In this chapter, you will learn to display anchors, also known as “links”. Seaside can generate traditional anchors linking to arbitrary URI’s but the most powerful use of anchors is to trigger callbacks (Smalltalk blocks of code) which perform actions in your applications.
You’ve already seen that Seaside uses the concepts of the canvas and brushes to insulate you from the complexities of generating valid XHTML. Similarly Seaside uses callbacks to hide the even greater complexities of allowing user interactions over the web.
Traditional web applications are stateless, that is, as soon as they have displayed a page to the user, they forget everything about that page. If the user then clicks a button on that page, the web application knows nothing about what was on the page the user was looking at, how the user got there, what choices they had made previously, and so on. If the web developers want to keep track of such information, they have to do so explicitly, by hiding information on the web page, or by saving records into a datastore every time they send a page to the user. Setting up, accessing and managing these structures takes up much of the time and energy of web developers.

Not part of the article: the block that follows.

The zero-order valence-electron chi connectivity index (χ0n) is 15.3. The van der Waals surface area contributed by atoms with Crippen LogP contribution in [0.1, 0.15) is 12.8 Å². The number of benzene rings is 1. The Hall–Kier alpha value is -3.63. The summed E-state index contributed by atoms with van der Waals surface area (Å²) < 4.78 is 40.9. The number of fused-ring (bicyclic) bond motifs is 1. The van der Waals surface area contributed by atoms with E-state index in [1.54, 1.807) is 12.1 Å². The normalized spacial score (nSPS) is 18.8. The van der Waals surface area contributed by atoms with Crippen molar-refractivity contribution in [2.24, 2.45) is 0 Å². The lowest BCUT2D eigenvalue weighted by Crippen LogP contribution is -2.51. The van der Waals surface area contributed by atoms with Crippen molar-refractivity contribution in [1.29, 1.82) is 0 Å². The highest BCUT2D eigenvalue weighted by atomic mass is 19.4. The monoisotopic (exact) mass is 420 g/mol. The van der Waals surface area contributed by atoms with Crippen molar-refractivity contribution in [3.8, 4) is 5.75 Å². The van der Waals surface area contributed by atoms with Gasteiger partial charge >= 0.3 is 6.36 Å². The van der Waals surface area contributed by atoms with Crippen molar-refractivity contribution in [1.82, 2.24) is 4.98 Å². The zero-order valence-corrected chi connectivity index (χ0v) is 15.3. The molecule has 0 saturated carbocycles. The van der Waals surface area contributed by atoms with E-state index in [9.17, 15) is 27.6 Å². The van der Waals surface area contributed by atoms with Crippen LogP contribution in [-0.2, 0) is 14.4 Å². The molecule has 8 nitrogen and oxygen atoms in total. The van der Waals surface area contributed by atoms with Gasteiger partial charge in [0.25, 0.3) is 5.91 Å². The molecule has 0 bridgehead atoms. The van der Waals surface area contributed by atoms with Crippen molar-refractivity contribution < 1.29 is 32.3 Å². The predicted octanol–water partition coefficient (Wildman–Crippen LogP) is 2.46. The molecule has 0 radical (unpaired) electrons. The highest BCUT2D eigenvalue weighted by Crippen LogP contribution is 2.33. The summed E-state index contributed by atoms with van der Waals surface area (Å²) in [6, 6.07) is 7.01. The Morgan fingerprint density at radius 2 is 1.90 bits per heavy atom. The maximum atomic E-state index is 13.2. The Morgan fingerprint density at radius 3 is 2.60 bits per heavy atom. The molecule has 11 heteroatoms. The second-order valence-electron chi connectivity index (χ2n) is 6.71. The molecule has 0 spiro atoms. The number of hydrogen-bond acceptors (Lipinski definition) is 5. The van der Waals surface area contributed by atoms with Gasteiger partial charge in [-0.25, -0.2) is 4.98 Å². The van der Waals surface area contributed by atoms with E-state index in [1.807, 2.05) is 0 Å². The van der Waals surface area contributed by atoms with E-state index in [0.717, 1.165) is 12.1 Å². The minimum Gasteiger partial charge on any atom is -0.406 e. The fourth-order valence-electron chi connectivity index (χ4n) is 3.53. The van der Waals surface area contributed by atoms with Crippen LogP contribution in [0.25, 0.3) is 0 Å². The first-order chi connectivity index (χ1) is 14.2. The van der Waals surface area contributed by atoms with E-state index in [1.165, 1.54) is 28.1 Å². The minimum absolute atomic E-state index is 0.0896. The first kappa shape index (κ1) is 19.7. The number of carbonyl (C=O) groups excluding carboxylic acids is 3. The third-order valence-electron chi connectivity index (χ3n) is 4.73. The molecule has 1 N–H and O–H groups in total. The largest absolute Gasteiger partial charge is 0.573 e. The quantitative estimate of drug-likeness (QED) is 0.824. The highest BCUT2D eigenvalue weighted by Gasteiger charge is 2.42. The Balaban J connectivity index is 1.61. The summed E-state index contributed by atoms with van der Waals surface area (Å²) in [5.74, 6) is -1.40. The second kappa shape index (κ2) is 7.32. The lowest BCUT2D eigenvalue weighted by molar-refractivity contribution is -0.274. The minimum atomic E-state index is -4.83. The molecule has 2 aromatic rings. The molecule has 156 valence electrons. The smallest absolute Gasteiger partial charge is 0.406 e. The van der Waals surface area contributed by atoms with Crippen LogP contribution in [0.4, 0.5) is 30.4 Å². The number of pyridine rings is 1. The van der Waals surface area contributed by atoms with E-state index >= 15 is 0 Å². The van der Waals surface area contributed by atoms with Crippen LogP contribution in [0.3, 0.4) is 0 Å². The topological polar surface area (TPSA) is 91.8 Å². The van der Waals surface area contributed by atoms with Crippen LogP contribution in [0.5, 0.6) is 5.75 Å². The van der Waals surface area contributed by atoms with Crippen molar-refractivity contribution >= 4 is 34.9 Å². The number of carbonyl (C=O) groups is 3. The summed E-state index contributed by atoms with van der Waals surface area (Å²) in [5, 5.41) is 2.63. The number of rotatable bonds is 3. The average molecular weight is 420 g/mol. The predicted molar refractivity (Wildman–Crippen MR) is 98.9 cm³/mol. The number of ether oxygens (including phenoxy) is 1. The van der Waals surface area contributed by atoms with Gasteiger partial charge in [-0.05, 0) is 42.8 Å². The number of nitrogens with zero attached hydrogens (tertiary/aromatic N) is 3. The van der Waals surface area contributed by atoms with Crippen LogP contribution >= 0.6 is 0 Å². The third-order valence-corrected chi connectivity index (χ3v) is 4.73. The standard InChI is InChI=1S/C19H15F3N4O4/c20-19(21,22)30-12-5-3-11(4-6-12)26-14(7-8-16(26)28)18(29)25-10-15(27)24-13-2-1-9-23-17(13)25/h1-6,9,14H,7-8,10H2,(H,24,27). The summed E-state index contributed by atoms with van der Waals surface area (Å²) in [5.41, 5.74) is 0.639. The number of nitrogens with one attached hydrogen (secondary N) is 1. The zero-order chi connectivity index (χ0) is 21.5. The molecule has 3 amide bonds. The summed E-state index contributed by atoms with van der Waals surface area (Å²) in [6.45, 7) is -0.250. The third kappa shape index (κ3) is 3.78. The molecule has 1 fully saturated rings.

In Seaside, you don’t have these problems: the current state of the program, all its variables and methods, and its history, are all stored automatically whenever a page is sent to the user, and this information is all restored for you behind the scenes if the user then performs any actions on that page.
This section will show you how to make use of all these features. We’ll introduce you to your first real web application, “iAddress”, which is a simple address book application to illustrate the points presented in this chapter and the following ones.